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Riding Small-Scale Lightning

I regret how long this has been taking me, but work has been driving me nuts lately, and I’m also doing my best to teach myself how to design the printed circuit boards I want to incorporate into these props. After a few days of work, I think I have a good solution designed!

The parts I’m trying to combine, condense, or otherwise interface are as follows:

This all has to be crammed into a rather specific area of the prop, which dictated some of my layout of the board. Here’s a look at everything contained within the device – the relevant electronic components are highlighted. I do not have the neopixel or buttons on this 3D model yet, but that isn’t major.

The pink cube next to the Teensy is the 400 mAh LiPo battery. In terms of positioning, everything is pretty much where it needs to be. I know I have some empty space above the components, but I need that space clear, as the whole top half of the device needs to be able to slide in and out with a spring-loaded mechanism.

Here’s a look at the whole board before we dive in:


I started with Sparkfun’s Eagle files for their Micro-USB charger. This is built around the MCP73831 chip. Stuff I observed on this: There’s one leg on the chip that is labelled “PROG” which allows you to control the conditioning and charge of the LiPo battery. SparkFun’s default has a 2.0k resistor in that position, which apparently sets the rate at 500mA. A 10k resistor in that spot apparently drops the rate to 100mA. I had some concerns about trying to charge a 400mAh battery like what I’m using with the 500 mA rate, but I’ve had one of these things set up on a breadboard for a few weeks now and it seems to work without any issues, so screw it, the 2k resistor looked fine.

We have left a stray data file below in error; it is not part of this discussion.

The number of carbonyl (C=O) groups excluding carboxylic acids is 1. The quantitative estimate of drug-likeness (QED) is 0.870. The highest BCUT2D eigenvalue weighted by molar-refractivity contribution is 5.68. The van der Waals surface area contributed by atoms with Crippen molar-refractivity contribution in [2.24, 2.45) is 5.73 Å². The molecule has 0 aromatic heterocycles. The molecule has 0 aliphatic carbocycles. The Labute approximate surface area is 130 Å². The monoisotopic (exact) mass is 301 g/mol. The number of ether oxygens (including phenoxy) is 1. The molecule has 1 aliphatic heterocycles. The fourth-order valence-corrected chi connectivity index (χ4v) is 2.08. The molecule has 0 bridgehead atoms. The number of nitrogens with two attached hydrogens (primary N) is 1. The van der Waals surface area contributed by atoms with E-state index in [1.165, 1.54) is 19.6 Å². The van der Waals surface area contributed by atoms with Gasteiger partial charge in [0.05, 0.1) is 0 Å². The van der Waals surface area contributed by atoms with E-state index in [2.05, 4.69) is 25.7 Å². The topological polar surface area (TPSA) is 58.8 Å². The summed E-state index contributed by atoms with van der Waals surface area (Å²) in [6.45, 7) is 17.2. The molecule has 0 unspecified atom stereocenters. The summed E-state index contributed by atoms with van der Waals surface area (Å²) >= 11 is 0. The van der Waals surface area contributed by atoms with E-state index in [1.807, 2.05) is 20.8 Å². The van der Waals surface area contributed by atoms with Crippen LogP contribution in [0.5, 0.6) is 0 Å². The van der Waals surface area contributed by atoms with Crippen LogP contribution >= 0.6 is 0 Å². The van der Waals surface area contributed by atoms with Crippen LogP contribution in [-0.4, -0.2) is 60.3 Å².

There is another leg on the MCP73831 labelled “STAT” which appears to show the charging status via a small red LED on the board. If I understand it correctly (and I may not) I think voltage flows through the LED as per normal while the device is charging into that leg, which is LOW during the process. The chip sets a logical HIGH on that leg when the LiPo is done charging. I tried to keep this LED on my board, and positioned it right underneath the MicroUSB connector on the Teensy 3.2 board. 

Speaking of that, I ditched the MicroUSB connection entirely from the SparkFun Lipo Charger. The Teensy already has a microUSB plug, and you can sever the trace on the bottom of the board between the VUSB input and the VIN on the Teensy. This means if you plug the Teensy’s MicroUSB plug into a power source, you can then route the power through the LiPo charger connections, allowing you to charge the device.

I have breadboarded this and found everything to work OK so far – the wire I’m holding is the one I connect to the Teensy VIN on my breadboard to complete the connection, as I don’t have a slide or toggle switch spare to test things with. Whether the device is on or off, if it’s plugged into the MicroUSB port on the Teensy the battery should be getting charged. The Teensy MicroUSB is oriented pointing downwards, and I’m going to make a cutout in the bottom of the device so you can plug a normal cell phone charger into the thing to top it off. Should work nicely!

I trimmed some parts of the Sparkfun design away – got rid of the JST connector because I intend on simply soldering the LiPo battery wires to the final board. This stuff is all located on a section of the PCB that is in a ‘channel’ between the Teensy and the LiPo battery.